In an effort to curb energy bills, Japan’s Ministry of Economy, Trade and Industry is using Kitakyushu City as a test bed for a hydrogen storage system integrated with controller software, solar panels and industrial CHP (Combined Heat and Power) backup. The City of Yokohama, Toyota City, and Keihanna are also part of the Japan Smart City Portal experiment, which began in 2010 and ends in 2014.

In Kitakyushu City, 100kW of distributed solar panels, a 400kW fuel cell, and a small wind power generator were installed, making up 10 percent of local generation capacity.

Through a Community Energy Management System (CEMS), excess renewable energy can be converted into hydrogen for storage, and the fuel cells can be activated to supply electricity in the event of rising demand.

Kitakyushu Smart Community Creation Project joined forces with Japanese hydrogen producer Iwatani Corporation and component producer Yaskawa Electric Corporation in March. The partners are testing hydrogen storage as a potential improvement on battery storage, which is less compact and can lose energy.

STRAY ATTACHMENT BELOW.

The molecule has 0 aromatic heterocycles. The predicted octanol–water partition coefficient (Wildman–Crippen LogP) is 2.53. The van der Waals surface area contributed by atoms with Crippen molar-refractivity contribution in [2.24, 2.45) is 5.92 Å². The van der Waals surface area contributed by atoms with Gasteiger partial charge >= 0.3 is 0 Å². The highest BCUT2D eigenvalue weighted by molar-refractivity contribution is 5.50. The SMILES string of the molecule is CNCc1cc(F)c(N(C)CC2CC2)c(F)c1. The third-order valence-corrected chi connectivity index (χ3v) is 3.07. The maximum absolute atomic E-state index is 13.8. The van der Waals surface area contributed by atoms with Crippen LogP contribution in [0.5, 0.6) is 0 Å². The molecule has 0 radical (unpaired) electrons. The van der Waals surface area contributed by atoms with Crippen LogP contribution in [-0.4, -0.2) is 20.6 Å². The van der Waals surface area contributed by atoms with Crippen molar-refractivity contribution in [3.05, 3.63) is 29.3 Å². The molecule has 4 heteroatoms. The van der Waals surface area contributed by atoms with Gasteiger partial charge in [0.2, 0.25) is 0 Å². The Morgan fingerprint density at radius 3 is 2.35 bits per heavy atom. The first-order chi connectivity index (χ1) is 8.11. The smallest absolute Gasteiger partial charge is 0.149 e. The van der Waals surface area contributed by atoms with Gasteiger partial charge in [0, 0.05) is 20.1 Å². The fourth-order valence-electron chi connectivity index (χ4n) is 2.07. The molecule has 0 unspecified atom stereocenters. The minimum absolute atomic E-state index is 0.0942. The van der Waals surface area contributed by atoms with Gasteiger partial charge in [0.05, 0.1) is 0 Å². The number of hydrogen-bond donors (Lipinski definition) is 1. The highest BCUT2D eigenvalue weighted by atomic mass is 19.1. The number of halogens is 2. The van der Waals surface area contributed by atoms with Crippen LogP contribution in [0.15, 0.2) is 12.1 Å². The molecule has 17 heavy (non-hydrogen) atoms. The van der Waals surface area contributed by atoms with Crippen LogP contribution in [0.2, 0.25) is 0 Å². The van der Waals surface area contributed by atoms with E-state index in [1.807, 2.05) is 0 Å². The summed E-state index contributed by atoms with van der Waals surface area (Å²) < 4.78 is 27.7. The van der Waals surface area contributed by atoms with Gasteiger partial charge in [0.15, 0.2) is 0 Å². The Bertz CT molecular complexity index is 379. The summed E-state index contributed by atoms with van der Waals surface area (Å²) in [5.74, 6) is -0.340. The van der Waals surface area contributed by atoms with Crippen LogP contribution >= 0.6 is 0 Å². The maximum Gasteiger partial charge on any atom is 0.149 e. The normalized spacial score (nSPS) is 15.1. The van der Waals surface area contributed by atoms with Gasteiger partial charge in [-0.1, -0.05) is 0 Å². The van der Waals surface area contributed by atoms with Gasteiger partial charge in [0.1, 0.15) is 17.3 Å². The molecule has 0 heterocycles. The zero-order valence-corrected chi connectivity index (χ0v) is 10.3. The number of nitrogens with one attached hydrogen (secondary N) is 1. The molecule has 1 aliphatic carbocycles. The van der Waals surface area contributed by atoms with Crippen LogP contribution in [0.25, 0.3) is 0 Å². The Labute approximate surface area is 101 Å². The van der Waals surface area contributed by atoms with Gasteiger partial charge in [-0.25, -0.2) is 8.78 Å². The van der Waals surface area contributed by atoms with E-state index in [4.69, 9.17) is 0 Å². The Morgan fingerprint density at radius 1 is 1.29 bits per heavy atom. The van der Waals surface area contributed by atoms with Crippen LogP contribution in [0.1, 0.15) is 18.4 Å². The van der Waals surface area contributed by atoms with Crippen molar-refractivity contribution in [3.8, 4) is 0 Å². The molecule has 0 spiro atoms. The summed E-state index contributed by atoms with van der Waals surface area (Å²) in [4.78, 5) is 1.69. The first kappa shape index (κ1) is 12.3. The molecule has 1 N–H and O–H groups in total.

To test ways “to optimize the entire distributed power sources on the power grid,” a hydrogen and fuel-cell storage process was remotely controlled by a PLC based at the municipal Kitakyushu Museum of Natural History and Human History in the Higashida district , according to Japan Smart City Portal. Power Conditioners (PCSs), commonly used in solar applications, control the storage of surplus energy generated by 160kW solar panels installed at the museum and a nursing home for the elderly. “This is the first time PCSs centrally controlled system from a remote location in this way,” project partners said.

PCs supplier Yaskawa Electric Corporation, meanwhile, is hoping to use the results of the experiment for solving solar power problems and use them in a feasibility study, carried out at an industrial estate in Thailand.

The renewables system in Higashida was integrated with a CHP facility owned by Nippon Steel and Sumitomo Metal Tobata Works (Yawata Steel Works). The steel works’ gas-fired CHP facility is to supply up to 20,000kW of electric power, Gas World reported.
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